State lawmakers are considering a bill that strengthens kindergarten attendance.
But the measure falls short of making kindergarten mandatory in Mississippi. It only says those children who register, must attend.
Many who teach early childhood education say they'd like to see kindergarten required.
"What do we know about the word "said"? It's a red word. It's a red word," said Peggy Broussard as she quizzed her kindergarten kids about words. The children share stories while learning sentences.
Kindergarten involves much more than cookie breaks and nap time.
"Parents are always amazed at how much they've learned in kindergarten. They think it's still play school, but it's not. We have a curriculum. We have objectives. They have report cards. So, we cover a lot of areas," said Broussard.
A late morning lesson in Broussard's class involved the newspaper. Using the newspaper allows the kids to find real examples of the letters and numbers they've been learning about.
Along with reading and math, they're also taught things like cooperation and respect.
"I believe kindergarten is important because it prepares children for first grade, it sets up the attitude they're going to carry with them as they go through school and it's a positive experience for almost every kindergarten student," she said.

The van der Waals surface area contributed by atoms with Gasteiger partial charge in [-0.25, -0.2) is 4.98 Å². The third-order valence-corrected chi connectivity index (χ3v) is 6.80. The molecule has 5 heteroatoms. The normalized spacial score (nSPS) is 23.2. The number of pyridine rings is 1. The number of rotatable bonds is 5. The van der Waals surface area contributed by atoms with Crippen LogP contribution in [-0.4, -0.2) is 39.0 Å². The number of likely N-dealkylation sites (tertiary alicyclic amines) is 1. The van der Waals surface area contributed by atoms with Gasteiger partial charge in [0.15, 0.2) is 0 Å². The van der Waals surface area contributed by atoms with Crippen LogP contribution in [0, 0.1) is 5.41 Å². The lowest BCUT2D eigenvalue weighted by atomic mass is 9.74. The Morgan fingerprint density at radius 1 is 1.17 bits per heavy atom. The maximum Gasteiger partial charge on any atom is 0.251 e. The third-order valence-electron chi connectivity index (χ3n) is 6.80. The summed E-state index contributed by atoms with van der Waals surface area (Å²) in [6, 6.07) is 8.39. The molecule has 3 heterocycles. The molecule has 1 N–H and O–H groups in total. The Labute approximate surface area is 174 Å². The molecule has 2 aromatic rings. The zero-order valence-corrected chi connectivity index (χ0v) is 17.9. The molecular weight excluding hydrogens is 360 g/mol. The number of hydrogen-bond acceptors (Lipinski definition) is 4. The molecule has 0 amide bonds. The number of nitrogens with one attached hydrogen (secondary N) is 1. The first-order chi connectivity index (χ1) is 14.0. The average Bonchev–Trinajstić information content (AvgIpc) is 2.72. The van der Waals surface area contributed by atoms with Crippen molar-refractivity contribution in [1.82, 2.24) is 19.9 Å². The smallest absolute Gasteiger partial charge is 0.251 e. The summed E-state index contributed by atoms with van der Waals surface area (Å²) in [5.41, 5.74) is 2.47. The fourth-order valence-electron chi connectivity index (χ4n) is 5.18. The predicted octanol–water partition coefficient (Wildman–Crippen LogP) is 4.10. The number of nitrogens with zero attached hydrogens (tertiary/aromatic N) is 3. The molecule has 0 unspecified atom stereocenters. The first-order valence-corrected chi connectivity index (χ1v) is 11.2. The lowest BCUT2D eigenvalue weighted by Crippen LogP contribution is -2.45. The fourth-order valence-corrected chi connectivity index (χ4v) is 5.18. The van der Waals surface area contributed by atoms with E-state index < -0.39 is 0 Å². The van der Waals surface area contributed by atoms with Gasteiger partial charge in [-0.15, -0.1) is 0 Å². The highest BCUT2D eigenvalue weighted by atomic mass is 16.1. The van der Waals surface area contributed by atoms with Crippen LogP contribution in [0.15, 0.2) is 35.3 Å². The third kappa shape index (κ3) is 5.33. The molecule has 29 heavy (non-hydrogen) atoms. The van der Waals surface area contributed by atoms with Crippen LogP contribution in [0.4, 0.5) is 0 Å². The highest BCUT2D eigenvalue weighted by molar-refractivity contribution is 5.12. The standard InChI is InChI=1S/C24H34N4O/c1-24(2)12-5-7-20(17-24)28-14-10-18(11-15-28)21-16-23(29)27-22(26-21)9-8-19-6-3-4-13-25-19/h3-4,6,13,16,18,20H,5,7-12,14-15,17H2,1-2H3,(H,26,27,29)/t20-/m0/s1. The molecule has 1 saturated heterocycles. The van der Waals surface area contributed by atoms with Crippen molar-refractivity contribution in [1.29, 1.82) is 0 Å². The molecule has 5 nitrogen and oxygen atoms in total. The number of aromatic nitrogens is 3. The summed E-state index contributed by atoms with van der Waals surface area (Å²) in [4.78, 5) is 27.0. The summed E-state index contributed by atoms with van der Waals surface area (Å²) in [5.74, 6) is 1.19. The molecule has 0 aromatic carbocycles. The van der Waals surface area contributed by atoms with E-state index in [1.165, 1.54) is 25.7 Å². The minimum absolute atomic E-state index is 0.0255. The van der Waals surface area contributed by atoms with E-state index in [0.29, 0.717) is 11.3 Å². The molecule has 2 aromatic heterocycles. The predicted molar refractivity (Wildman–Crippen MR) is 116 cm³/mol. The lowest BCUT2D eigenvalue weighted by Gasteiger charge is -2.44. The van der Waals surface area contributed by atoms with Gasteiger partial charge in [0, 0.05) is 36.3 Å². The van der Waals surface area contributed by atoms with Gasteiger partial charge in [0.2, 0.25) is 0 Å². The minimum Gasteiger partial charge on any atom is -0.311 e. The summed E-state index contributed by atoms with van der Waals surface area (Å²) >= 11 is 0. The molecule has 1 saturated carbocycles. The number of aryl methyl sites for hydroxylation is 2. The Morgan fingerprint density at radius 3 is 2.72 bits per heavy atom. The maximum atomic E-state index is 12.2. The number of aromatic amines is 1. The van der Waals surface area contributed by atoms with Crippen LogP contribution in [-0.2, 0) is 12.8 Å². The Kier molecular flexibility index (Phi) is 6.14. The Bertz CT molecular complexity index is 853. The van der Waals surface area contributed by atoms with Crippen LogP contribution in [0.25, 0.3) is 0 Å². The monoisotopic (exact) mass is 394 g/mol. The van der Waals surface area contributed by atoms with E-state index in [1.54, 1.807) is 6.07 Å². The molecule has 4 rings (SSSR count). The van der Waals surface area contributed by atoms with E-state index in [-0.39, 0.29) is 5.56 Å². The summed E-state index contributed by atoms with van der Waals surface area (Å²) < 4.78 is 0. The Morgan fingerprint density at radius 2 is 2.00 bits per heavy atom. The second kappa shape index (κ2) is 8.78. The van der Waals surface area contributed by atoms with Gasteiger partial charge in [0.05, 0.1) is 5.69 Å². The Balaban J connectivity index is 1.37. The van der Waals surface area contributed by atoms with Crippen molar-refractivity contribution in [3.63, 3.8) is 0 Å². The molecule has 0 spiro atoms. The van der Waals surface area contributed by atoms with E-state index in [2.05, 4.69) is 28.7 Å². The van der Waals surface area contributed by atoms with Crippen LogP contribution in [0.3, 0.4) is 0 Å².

Sandra Craft understands the significance of kindergarten, but from a different perspective. Her class benefits directly from kindergarten success.
"Makes the life of a first grade teacher much easier," she admits.
Craft began teaching 30 years ago and remembers early education without kindergarten.
"I have taught long enough that way back when I first started teaching we didn't have kindergarten and we had to spend the first part of the year getting those kindergarten skills down before we could ever start first grade," Craft said.
Such skills are nowadays taught in kindergarten class, better preparing the kids for a lifetime of learning.
Mandatory kindergarten was debated during creation of the Education Reform Act of 1982. Opponents said the idea interfered with parents' decisions about raising their children. The compromise back then was to require school districts to offer kindergarten, but not require children to attend.